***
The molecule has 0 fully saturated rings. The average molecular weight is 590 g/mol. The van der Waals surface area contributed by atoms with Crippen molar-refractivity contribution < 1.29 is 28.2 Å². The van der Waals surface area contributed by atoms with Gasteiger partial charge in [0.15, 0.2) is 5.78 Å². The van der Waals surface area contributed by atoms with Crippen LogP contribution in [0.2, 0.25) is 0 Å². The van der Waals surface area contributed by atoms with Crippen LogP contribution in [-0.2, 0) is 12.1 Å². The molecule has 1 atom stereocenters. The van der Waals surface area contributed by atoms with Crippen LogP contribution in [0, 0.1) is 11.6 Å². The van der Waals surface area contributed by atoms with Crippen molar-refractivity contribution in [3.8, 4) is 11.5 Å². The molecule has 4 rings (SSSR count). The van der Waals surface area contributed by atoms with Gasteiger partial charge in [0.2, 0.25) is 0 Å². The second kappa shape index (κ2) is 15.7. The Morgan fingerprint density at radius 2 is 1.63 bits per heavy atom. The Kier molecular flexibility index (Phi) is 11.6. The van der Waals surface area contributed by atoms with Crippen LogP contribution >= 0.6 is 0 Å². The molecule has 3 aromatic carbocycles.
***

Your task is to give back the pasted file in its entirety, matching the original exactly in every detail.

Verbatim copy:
The molecule has 0 fully saturated rings. The average molecular weight is 590 g/mol. The van der Waals surface area contributed by atoms with Crippen molar-refractivity contribution < 1.29 is 28.2 Å². The van der Waals surface area contributed by atoms with Gasteiger partial charge in [0.15, 0.2) is 5.78 Å². The van der Waals surface area contributed by atoms with Crippen LogP contribution in [0.2, 0.25) is 0 Å². The van der Waals surface area contributed by atoms with Crippen LogP contribution in [-0.2, 0) is 12.1 Å². The molecule has 1 atom stereocenters. The van der Waals surface area contributed by atoms with Crippen LogP contribution in [0, 0.1) is 11.6 Å². The van der Waals surface area contributed by atoms with Crippen molar-refractivity contribution in [3.8, 4) is 11.5 Å². The molecule has 4 rings (SSSR count). The van der Waals surface area contributed by atoms with Gasteiger partial charge in [0.2, 0.25) is 0 Å². The second kappa shape index (κ2) is 15.7. The Morgan fingerprint density at radius 2 is 1.63 bits per heavy atom. The Kier molecular flexibility index (Phi) is 11.6. The van der Waals surface area contributed by atoms with Crippen LogP contribution >= 0.6 is 0 Å². The molecule has 3 aromatic carbocycles.